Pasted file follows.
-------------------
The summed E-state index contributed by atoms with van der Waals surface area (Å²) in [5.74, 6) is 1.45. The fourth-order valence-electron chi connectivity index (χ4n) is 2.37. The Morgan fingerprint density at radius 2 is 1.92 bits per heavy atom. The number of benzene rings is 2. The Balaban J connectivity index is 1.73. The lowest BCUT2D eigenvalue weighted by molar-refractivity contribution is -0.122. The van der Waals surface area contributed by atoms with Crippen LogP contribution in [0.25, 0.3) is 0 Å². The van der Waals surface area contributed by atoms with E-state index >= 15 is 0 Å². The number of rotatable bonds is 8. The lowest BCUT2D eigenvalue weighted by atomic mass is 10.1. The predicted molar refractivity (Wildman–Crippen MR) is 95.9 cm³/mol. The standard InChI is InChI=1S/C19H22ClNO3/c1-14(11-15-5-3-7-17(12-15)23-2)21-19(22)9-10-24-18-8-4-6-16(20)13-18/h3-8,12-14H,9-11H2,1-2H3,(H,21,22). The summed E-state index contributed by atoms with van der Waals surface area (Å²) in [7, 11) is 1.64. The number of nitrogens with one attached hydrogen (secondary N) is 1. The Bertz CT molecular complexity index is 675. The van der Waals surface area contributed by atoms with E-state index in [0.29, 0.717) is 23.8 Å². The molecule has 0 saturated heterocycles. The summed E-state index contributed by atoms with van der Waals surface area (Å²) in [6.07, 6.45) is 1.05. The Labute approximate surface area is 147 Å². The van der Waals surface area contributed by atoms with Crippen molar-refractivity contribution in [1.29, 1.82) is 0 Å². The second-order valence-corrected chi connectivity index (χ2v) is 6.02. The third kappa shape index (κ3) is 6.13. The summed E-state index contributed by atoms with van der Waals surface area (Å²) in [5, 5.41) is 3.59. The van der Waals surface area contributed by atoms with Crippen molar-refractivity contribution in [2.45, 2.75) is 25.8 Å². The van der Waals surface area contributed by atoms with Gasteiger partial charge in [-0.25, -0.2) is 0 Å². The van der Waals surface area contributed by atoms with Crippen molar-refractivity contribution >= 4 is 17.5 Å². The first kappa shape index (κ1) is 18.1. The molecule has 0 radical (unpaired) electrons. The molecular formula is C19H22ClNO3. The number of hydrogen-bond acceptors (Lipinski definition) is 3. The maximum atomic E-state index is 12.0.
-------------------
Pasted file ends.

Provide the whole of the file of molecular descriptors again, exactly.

The summed E-state index contributed by atoms with van der Waals surface area (Å²) in [5.74, 6) is 1.45. The fourth-order valence-electron chi connectivity index (χ4n) is 2.37. The Morgan fingerprint density at radius 2 is 1.92 bits per heavy atom. The number of benzene rings is 2. The Balaban J connectivity index is 1.73. The lowest BCUT2D eigenvalue weighted by molar-refractivity contribution is -0.122. The van der Waals surface area contributed by atoms with Crippen LogP contribution in [0.25, 0.3) is 0 Å². The van der Waals surface area contributed by atoms with E-state index >= 15 is 0 Å². The number of rotatable bonds is 8. The lowest BCUT2D eigenvalue weighted by atomic mass is 10.1. The predicted molar refractivity (Wildman–Crippen MR) is 95.9 cm³/mol. The standard InChI is InChI=1S/C19H22ClNO3/c1-14(11-15-5-3-7-17(12-15)23-2)21-19(22)9-10-24-18-8-4-6-16(20)13-18/h3-8,12-14H,9-11H2,1-2H3,(H,21,22). The summed E-state index contributed by atoms with van der Waals surface area (Å²) in [7, 11) is 1.64. The number of nitrogens with one attached hydrogen (secondary N) is 1. The Bertz CT molecular complexity index is 675. The van der Waals surface area contributed by atoms with E-state index in [0.29, 0.717) is 23.8 Å². The molecule has 0 saturated heterocycles. The summed E-state index contributed by atoms with van der Waals surface area (Å²) in [6.07, 6.45) is 1.05. The Labute approximate surface area is 147 Å². The van der Waals surface area contributed by atoms with Crippen molar-refractivity contribution in [1.29, 1.82) is 0 Å². The second-order valence-corrected chi connectivity index (χ2v) is 6.02. The third kappa shape index (κ3) is 6.13. The summed E-state index contributed by atoms with van der Waals surface area (Å²) in [5, 5.41) is 3.59. The van der Waals surface area contributed by atoms with Crippen molar-refractivity contribution in [2.45, 2.75) is 25.8 Å². The van der Waals surface area contributed by atoms with Gasteiger partial charge in [-0.25, -0.2) is 0 Å². The van der Waals surface area contributed by atoms with Crippen molar-refractivity contribution >= 4 is 17.5 Å². The first kappa shape index (κ1) is 18.1. The molecule has 0 radical (unpaired) electrons. The molecular formula is C19H22ClNO3. The number of hydrogen-bond acceptors (Lipinski definition) is 3. The maximum atomic E-state index is 12.0.